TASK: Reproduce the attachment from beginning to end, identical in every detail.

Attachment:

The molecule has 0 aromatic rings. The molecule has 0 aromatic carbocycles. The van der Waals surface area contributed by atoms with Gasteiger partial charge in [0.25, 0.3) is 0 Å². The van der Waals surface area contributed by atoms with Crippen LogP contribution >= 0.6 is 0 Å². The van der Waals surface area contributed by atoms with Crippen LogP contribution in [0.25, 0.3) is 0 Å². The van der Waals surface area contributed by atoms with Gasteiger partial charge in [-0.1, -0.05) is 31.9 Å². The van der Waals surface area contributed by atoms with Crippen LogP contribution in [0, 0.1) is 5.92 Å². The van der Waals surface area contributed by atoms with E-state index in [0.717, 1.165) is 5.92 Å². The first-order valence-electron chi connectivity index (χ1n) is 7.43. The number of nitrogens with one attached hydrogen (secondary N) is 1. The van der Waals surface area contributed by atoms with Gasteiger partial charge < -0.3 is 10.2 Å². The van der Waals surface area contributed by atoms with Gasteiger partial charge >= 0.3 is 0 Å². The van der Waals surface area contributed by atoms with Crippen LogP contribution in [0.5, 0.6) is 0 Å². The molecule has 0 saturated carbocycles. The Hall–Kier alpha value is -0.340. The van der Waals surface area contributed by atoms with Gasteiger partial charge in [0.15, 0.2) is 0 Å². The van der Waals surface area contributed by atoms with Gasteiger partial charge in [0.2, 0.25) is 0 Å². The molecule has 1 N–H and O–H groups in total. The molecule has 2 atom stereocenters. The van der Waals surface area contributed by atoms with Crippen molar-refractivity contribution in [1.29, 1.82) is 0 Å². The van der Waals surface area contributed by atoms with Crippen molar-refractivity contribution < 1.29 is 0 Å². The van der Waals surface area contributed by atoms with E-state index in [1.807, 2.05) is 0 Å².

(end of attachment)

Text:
The molecule has 0 aromatic rings. The molecule has 0 aromatic carbocycles. The van der Waals surface area contributed by atoms with Gasteiger partial charge in [0.25, 0.3) is 0 Å². The van der Waals surface area contributed by atoms with Crippen LogP contribution >= 0.6 is 0 Å². The van der Waals surface area contributed by atoms with Crippen LogP contribution in [0.25, 0.3) is 0 Å². The van der Waals surface area contributed by atoms with Gasteiger partial charge in [-0.1, -0.05) is 31.9 Å². The van der Waals surface area contributed by atoms with Crippen LogP contribution in [0, 0.1) is 5.92 Å². The van der Waals surface area contributed by atoms with E-state index in [0.717, 1.165) is 5.92 Å². The first-order valence-electron chi connectivity index (χ1n) is 7.43. The number of nitrogens with one attached hydrogen (secondary N) is 1. The van der Waals surface area contributed by atoms with Gasteiger partial charge < -0.3 is 10.2 Å². The van der Waals surface area contributed by atoms with Gasteiger partial charge >= 0.3 is 0 Å². The van der Waals surface area contributed by atoms with Crippen LogP contribution in [0.5, 0.6) is 0 Å². The molecule has 0 saturated carbocycles. The Hall–Kier alpha value is -0.340. The van der Waals surface area contributed by atoms with Gasteiger partial charge in [0.15, 0.2) is 0 Å². The van der Waals surface area contributed by atoms with Gasteiger partial charge in [0.2, 0.25) is 0 Å². The molecule has 1 N–H and O–H groups in total. The molecule has 2 atom stereocenters. The van der Waals surface area contributed by atoms with Crippen molar-refractivity contribution in [1.29, 1.82) is 0 Å². The van der Waals surface area contributed by atoms with Crippen molar-refractivity contribution < 1.29 is 0 Å². The van der Waals surface area contributed by atoms with E-state index in [1.807, 2.05) is 0 Å².